Nobel Prize Award for Physiology and Medicine 1931 - 1940

About the winners of the Nobel Prize for physiology and medicine from 1931 to 1940 including Adrian, Spemann, and Heymans, as well as behind the scenes information on the decision.

1931 Otto H. Warberg (1883-1970), German. Work: Discovery of certain aspects of the respiratory enzyme.

1932 Edgar D. Adrian (1889- ), English. Charles S. Sherrington (1857-1952), English. Work: Research on the nervous system, particularly the function of neurons. Behind the Award--Previous to winning the award in 1932, Sherrington had received 134 nominations, beginning in 1902. If he hadn't lived so long, he might never have received the prize. His greatest discovery--his magisterial concept of the "integrative action of the nervous system"--was not mentioned in his citation.

1933 Thomas H. Morgan (1866-1945), American. Work: Discovery of the function of chromosomes in heredity.

1934 George R. Minot (1885-1950), American.

William P. Murphy (1892- ), American.

George H. Whipple (1878- ), American. Work: Discovery that liver extract increases formation of red blood cells.

1935 Hans Spemann (1869-1941), German. Work: Research in the development of the embryo.

Behind the Award--At the time Spemann received the award, German scientists were fleeing the Hitler regime in droves.

1936 Henry H. Dale (1875-1968), English. Otto Loewi (1873-1961), American (b. Germany). Work: Discoveries relating to nerve impulses.

1937 Albert von Szent-Gyorgyi (1893- ), American (b. Hungary). Work: Research in metabolism and vitamins.

1938 Corneille J. F. Heymans (1892-1968), Belgian. Work: Discovery of how the carotid sinus affects respiration rate.

1939 Gerhard Domagk (1895-1964), German. Work: Discovery of the 1st sulfa drug. Behind the Award--W.W. II started before the prize was awarded to Domagk, who was a German. Even so, the majority of the professors at the Caroline Institute wanted to give it to him for his discovery of the 1st "miracle drug," which saved so many lives during the war. However, the Kultur Ministerium in Berlin sent a telegram to the Swedish Foreign Office, saying that the award wasn't wanted. The Nobel committee gave the prize to Domagk anyway. Domagk tried to find out what the German Government wanted to do, but without success. He wrote the Nobel committee thanking them, adding that he had to await his Government's decision before he could accept. He was asked to send a copy of his letter to the German Ministry for Foreign Affairs. Shortly after, he was arrested and taken at gunpoint to police headquarters, where he was treated roughly and interrogated by an SS officer. He was released, then arrested again, and forced to turn down the prize. Since this was the 1st time the prize had been declined, the committee had to make a decision about what to do in such cases. They decided they would return the prize money to the general fund if it were not collected before October 1 of the following year. After the war, Domagk wanted to accept the prize, but it was too late. However, he was invited to the 1947 Nobel Festival, where his achievements were praised and he was given a diploma and gold medal, but no money.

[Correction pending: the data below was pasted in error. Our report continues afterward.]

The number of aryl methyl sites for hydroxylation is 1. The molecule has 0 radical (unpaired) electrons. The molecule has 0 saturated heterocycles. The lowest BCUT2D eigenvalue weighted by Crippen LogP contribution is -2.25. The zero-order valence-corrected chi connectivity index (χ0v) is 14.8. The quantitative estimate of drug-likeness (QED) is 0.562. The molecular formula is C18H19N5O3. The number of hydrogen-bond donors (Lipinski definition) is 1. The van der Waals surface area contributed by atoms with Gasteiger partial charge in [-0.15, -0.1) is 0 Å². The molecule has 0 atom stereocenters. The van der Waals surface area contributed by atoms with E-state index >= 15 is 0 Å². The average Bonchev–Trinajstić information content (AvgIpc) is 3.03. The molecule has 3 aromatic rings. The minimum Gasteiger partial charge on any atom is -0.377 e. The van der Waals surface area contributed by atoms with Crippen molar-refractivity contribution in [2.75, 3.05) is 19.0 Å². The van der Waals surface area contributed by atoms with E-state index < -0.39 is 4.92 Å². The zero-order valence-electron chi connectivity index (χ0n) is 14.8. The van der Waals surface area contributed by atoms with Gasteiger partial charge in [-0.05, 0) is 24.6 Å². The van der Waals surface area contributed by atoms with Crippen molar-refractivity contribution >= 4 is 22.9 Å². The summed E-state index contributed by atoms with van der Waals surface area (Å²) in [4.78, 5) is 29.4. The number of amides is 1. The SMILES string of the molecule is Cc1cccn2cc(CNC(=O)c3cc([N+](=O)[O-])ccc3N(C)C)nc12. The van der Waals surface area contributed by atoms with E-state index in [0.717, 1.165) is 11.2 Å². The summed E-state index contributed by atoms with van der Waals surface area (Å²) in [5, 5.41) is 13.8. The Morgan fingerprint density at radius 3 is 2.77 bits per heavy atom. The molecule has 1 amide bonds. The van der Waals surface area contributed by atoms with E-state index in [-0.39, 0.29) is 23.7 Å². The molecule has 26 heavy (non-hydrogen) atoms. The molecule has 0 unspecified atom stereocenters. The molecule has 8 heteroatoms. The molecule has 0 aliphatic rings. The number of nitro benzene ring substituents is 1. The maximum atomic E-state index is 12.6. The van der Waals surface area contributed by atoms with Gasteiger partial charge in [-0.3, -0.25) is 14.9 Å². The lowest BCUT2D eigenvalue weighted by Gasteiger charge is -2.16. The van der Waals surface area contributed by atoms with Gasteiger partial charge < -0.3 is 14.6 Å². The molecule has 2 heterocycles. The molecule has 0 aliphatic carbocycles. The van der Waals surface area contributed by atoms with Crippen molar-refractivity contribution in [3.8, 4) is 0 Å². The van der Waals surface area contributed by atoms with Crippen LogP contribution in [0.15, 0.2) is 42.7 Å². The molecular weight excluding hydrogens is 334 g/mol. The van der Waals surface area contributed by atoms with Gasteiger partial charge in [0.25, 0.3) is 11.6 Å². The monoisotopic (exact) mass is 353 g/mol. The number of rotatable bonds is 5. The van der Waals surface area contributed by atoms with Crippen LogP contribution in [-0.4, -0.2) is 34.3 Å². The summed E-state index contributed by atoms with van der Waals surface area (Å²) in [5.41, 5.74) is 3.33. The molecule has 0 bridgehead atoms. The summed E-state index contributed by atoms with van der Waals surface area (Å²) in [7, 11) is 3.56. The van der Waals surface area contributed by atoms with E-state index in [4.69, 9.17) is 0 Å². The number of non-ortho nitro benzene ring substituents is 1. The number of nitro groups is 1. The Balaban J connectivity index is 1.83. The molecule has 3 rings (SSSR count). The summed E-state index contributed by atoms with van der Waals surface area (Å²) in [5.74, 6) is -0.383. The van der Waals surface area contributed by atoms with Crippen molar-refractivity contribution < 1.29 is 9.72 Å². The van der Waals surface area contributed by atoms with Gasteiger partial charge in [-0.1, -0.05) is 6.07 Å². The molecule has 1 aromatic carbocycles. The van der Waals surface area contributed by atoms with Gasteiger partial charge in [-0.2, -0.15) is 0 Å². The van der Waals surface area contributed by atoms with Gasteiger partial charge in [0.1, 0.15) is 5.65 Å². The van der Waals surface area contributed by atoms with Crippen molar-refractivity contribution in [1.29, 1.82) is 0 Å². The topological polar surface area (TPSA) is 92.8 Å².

1940 No Award

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